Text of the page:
La. Dept. of Health: No confirmed cases of novel coronavirus in Louisiana

La. Dept. of Health: No confirmed cases of novel coronavirus in Louisiana
This illustration, created at the Centers for Disease Control and Prevention (CDC), reveals ultrastructural morphology exhibited by the 2019 Novel Coronavirus (2019-nCoV). Note the spikes that adorn the outer surface of the virus, which impart the look of a corona surrounding the virion, when viewed electron microscopically. This virus was identified as the cause of an outbreak of respiratory illness first detected in Wuhan, China. (Source: CDC)

BATON ROUGE, La. (WAFB) - Thus far, the Centers for Disease Control and Prevention (CDC) has confirmed five patients in the US that have been diagnosed with 2019 novel coronavirus (2019–nCoV), however, there are currently no confirmed cases in Louisiana.

The CDC goes on to say all of the patients in the US have traveled from China. Health officials in Louisiana and other states say they are taking preventative measures.

“The CDC believes the risk to the public at large remains low at this time and the department [Louisiana Department of Health] continues to monitor all information on novel coronavirus and remains ready should there be a need to respond to an outbreak of this illness or any other contagious illness. We regularly review and test our statewide emergency response plans,” said Dr. Alex Billioux assistant secretary for the Office of Public Health.

Healthcare providers in the state have been told to be on the lookout for patients with respiratory symptoms and a history of travel to China. Physicians have also been given recommendations for the reporting, testing, and specimen collection should they have a patient with respiratory illness who recently traveled to Hubei Province, China.

“Out of an abundance of caution, and in line with guidance from the CDC, we have expanded our recommendation for providers and healthcare facilities to contact the Louisiana Department of Health to report any individual who has traveled to China in the last 14 days and shows signs of upper or lower respiratory tract infection. As a result, we do expect that the number of persons under investigation will increase, but that does not necessarily mean that the risk to the public is increasing. Rather, it means we are being proactive and taking every precaution,” said Dr. Billioux.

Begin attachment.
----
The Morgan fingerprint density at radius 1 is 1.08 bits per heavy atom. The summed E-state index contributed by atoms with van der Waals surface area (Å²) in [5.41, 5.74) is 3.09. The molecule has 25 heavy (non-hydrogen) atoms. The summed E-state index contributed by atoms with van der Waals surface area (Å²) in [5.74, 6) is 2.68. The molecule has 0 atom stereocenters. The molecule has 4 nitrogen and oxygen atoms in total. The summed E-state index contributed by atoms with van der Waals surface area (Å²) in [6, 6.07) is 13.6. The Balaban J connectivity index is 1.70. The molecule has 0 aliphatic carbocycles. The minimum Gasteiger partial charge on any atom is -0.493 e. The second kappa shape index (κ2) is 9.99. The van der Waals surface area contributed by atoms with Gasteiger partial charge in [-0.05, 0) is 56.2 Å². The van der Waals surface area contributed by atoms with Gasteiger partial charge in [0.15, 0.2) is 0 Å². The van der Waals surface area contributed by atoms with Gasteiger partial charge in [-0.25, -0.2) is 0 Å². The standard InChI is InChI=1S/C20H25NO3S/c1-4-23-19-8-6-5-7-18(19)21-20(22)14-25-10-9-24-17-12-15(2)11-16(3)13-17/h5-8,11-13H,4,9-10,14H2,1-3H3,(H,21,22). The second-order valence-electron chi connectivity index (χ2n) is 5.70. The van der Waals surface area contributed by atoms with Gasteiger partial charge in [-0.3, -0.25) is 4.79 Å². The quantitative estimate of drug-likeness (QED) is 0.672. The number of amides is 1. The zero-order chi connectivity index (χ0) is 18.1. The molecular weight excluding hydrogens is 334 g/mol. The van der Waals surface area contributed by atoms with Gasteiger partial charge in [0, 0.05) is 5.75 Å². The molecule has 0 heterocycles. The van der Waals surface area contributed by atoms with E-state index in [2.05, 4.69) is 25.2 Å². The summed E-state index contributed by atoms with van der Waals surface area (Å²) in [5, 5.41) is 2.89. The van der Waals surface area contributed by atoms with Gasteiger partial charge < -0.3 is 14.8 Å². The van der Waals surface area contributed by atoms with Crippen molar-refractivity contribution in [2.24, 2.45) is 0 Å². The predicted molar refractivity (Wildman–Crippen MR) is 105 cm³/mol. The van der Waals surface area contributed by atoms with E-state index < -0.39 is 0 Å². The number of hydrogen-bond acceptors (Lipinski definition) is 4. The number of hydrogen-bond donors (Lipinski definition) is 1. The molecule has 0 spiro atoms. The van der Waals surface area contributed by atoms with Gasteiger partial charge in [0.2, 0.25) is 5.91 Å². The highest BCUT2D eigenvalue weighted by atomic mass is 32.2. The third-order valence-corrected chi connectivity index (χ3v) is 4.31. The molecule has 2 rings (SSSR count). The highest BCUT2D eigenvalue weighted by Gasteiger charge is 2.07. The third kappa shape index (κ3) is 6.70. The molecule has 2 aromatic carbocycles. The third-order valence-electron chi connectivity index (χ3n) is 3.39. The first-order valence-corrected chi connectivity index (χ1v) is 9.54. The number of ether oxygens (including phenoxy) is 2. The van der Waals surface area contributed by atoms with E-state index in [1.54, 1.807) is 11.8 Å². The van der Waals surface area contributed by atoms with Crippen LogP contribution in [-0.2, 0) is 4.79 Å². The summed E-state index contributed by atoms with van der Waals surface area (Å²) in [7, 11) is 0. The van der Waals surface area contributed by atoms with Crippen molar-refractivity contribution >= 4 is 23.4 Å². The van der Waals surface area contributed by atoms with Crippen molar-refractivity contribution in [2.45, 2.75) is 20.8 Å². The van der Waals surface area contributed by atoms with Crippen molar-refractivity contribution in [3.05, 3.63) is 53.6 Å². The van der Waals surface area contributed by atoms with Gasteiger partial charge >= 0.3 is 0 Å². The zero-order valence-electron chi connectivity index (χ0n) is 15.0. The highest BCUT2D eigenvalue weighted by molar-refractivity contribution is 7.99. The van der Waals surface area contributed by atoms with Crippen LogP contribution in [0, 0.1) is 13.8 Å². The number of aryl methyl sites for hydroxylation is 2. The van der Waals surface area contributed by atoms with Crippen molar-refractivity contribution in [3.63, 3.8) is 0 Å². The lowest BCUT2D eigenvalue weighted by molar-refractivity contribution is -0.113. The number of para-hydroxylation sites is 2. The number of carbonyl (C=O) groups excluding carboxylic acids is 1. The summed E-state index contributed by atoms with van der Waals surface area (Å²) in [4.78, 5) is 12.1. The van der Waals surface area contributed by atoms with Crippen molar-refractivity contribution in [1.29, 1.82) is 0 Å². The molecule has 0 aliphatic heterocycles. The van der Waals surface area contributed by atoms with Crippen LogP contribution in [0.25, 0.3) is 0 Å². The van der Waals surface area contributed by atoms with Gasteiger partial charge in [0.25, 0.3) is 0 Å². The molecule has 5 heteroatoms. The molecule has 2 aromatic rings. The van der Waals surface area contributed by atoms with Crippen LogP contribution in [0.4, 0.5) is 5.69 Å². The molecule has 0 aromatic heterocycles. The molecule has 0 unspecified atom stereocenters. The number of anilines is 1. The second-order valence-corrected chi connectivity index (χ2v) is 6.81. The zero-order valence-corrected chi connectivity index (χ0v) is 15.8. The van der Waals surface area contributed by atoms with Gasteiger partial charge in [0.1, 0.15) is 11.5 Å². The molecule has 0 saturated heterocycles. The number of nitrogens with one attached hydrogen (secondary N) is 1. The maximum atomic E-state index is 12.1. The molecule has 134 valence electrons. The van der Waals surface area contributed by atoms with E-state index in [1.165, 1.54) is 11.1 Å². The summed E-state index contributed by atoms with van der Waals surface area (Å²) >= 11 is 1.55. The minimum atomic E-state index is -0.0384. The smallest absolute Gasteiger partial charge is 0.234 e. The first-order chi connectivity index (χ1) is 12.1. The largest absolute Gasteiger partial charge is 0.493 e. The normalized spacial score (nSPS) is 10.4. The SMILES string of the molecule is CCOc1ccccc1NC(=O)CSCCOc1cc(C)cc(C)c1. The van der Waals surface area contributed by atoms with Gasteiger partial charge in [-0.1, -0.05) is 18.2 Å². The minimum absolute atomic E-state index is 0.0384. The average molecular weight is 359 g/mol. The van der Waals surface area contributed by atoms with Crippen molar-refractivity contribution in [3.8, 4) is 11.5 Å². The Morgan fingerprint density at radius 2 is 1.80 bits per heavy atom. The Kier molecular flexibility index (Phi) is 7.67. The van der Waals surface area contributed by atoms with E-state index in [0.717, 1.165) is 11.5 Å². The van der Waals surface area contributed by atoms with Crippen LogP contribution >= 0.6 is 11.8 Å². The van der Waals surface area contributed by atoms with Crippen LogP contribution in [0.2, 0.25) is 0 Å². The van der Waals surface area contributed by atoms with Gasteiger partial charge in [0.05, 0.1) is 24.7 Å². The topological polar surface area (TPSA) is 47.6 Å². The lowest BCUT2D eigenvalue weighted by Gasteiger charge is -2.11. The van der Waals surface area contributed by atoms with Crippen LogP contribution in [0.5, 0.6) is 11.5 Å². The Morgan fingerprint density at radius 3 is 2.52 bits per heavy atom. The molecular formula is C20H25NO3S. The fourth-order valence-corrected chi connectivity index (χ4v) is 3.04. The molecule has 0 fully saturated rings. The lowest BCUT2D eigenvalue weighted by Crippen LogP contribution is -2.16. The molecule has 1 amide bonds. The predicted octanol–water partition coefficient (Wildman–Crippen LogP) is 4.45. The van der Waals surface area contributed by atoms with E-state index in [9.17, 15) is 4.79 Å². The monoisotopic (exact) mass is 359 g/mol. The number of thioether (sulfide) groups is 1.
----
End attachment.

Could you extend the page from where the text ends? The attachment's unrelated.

“We are learning more about this virus each day, but it currently presents a low risk to the American public. The Louisiana Department of Health is taking appropriate measures to inform healthcare providers and establish a surveillance and response network ready to snap into action to diagnose, isolate, and quarantine as appropriate should this illness come to Louisiana,” Dr. Billioux said.


The CDC, as well as the Office of Public Health, has been proactively preparing for the introduction of this virus since it was first identified in China early in 2020. The CDC is closely monitoring an outbreak caused by a novel (new) coronavirus in Wuhan City, Hubei Province, China. Chinese authorities first identified the new coronavirus, which has resulted in more than 6,000* confirmed human infections in China and 15 other countries including Australia, Canada, France, Japan, South Korea, and Thailand.

To date, there are 132 deaths attributed to the virus. Although there is a travel ban for all residents of Hubei Province, China, a number of countries, including the United States, are also actively screening incoming travelers who may still be traveling from China due to connecting flights or extended layovers.

Coronaviruses are a large family of viruses, some causing illness in people and others that circulate among animals, including camels, cats and bats. Rarely, animal coronaviruses can evolve and infect people and then spread between people such as has been seen with recent outbreaks of MERS and SARS.

Many of the patients in the outbreak in Wuhan, China have reportedly had some link to a large seafood and animal market, suggesting animal-to-person spread (possibly snakes). However, a growing number of patients reportedly have not had exposure to animal markets, indicating that person-to-person spread is occurring.


Symptoms can include fever, cough and shortness of breath. Symptoms may appear in as few as 2 days or as long as 14 days after exposure. There is currently no vaccine to prevent coronavirus.

The best prevention is to avoid exposure to the virus. Everyday preventive actions include:

  • Wash your hands often with soap and water for at least 20 seconds. If soap and water are not available, use an alcohol-based hand sanitizer.
  • Avoid touching your eyes, nose, and mouth with unwashed hands
  • Avoid close contact with people who are sick
  • Stay home when you are sick
  • Cover your cough or sneeze with a tissue, then throw the tissue in the trash
  • Clean and disinfect frequently touched objects and surfaces

For additional information and links to guidance shared with Louisiana providers click here. The most up-to-date information about 2019 novel coronavirus can be found on the CDC’s website here.

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